Amber Folly 2018
Randle Hill Vineyard
"Orange Is The New White."
Others call it The New Rosé. Rather than the “new rosé,” consider orange wines an anti-rosé, with something of an inverse production process: While rosés are made from red grapes, with their skins removed early in the maceration time, orange wines are made from white grapes, which can stay with their skins—and even stems for an extended period, giving these wines a tannic structure that rosés generally lack. Orange wines predate white wines and their distinctive character evolved organically as part of a culture of wine and food.
Our Amber Folly Was Treated Like A Red Wine
Left to sit and ferment on its skins, which gives it depth and color unlike other white wines. Blend: 100% skin fermented Semillon.
Harvested: Oct. 3, 2018; Pressed Oct. 17
Fermentation: 14 days in open top vats using indigenous, natural yeast of our terroir
Barrel Aging: 4 months in 100% neutral French Oak
Our juicy, pulpy, aromatic mixture filled just five half-ton open top bins where we left it to ferment in the dark coolness of the cellar. Native yeasts from the vineyard and ambient yeasts in the winery played relay consuming the grape sugars, and after just three weeks the juice had turned to wine. The resulting alcohol then extracted flavor, color and tannins from the skin, so this wine speaks to all senses: sight, smell, taste, touch and.... intellect.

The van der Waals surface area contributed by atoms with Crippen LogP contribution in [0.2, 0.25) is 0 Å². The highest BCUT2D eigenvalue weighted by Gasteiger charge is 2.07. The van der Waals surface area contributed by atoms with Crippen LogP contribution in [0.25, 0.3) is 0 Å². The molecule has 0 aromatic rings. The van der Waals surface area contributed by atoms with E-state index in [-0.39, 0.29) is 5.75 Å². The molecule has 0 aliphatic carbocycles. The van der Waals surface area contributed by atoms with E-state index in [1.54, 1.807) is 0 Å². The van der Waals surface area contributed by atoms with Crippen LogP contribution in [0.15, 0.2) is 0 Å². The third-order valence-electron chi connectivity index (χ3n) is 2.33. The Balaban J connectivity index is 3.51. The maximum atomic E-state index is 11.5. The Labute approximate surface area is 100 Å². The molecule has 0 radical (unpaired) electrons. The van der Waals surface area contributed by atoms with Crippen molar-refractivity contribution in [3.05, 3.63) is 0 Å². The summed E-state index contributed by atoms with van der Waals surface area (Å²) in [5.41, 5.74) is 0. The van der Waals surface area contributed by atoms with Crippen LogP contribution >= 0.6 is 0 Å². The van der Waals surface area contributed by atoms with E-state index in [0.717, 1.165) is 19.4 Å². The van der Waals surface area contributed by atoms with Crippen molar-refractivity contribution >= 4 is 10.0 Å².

Orange Wine: New And Trendy With Ancient Origins
Take a moment to consider that this ancient technique has been used over many thousands of years in the mountains of Georgia, the region of the world considered to be the birthplace of winemaking.
We know that the majority of a red wine 's character comes from its skin and so it is with white wine too. Leaving the skins allows us to draw on a huge reservoir of character and complexity. Look for aromas of butterscotch and honeysuckle and flavors of baked apples and figs; enjoy the long, slightly, chalky finish.
Chefs and Somms Give Thumbs Up
This traditional technique has recently been revived and appreciated particularly among chefs. And we think the best way to introduce yourself to the wine is at the table. Don't over chill the wine. And pour it into a large glass to open up the aromas. Take a fresh look at what a white wine can be!
Experts describe the drink as robust and bold. The deep orange hue comes from the lignin found in grape seeds. Wine connoisseurs and experts suggest pairing orange wine with foods that have a bold and pronounced taste and flavour. This can include curry dishes, Moroccan and Ethiopian cuisines, Korean dishes that consist of fermented kimchi, traditional Japanese cuisine, along with a variety of meats, ranging from beef to fish.